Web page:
Avoiding the Problem

This judgment, being Lord Hoffman's last, is a timely reminder of the importance of language in contracts and the limited options available to parties when things go wrong. Agreements are generally taken as having the meaning that would be understood by a reasonable person, having available to him the background knowledge reasonably available to the original parties. Only in very exceptional circumstances, or during a claim for rectification, will pre-contractual negotiations be relevant. On the face of it, the decision should be understood as maintaining the exclusionary principle that pre-contractual negotiations are inadmissible. Such a rule should encourage efficient and cost effective proceedings, as neither the court nor the parties will be expected to trawl through all previous documentation (which may be very significant indeed). However, such information may end up before the court either to support a rectification claim (often brought alongside a contractual interpretation claim as a back up), in relation to claims of estoppel (a claim that a prior position had actually been agreed between the parties and that it is inconsistent of a party to assert otherwise), or, exceptionally, as part of the overall background which the court is entitled to take into consideration. Accordingly, it is likely that parties will continue to try to put such evidence before the court in the hope that it influences the judge in understanding the background.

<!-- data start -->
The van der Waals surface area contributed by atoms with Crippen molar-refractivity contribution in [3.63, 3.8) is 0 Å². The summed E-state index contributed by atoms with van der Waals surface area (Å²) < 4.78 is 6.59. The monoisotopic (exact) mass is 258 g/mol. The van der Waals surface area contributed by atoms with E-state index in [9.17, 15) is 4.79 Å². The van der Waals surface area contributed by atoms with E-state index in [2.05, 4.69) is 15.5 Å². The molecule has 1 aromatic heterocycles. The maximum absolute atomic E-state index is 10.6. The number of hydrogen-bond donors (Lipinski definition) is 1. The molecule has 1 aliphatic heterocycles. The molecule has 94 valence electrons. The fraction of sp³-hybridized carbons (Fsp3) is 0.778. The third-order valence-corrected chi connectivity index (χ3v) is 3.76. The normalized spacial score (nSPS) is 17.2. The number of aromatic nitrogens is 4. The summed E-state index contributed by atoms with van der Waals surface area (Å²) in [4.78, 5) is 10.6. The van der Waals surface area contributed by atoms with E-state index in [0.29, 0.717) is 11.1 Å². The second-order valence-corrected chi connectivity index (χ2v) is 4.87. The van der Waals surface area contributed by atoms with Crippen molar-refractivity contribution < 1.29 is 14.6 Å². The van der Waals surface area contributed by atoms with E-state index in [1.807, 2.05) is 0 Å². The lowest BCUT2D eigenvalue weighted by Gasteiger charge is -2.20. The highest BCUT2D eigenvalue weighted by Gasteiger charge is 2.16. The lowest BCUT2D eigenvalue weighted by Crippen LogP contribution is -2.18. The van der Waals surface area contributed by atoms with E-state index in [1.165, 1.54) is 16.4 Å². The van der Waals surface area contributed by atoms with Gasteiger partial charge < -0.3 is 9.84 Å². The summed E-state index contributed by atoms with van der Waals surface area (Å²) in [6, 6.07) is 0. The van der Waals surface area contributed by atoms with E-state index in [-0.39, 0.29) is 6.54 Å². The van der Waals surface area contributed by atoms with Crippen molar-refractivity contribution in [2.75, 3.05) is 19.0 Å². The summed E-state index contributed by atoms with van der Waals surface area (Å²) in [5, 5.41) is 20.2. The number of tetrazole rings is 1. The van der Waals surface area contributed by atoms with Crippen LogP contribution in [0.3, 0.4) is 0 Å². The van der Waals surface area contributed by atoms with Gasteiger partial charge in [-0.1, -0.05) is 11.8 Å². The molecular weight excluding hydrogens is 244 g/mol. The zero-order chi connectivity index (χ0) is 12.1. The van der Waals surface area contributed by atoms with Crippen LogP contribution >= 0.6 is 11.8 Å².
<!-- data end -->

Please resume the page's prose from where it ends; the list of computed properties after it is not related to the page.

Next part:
If you would like further advice on rectifying a contract or correcting an ambiguity, please contact either of the authors listed below or your usual contact at the firm.

Further reading: Chartbrook Limited (Respondents) v Persimmon Homes Limited and others (Appellants) and another (Respondent) [2009] UKHL 38

This article was written for Law-Now, CMS Cameron McKenna's free online information service. To register for Law-Now, please go to

Law-Now information is for general purposes and guidance only. The information and opinions expressed in all Law-Now articles are not necessarily comprehensive and do not purport to give professional or legal advice. All Law-Now information relates to circumstances prevailing at the date of its original publication and may not have been updated to reflect subsequent developments.

The original publication date for this article was 07/07/2009.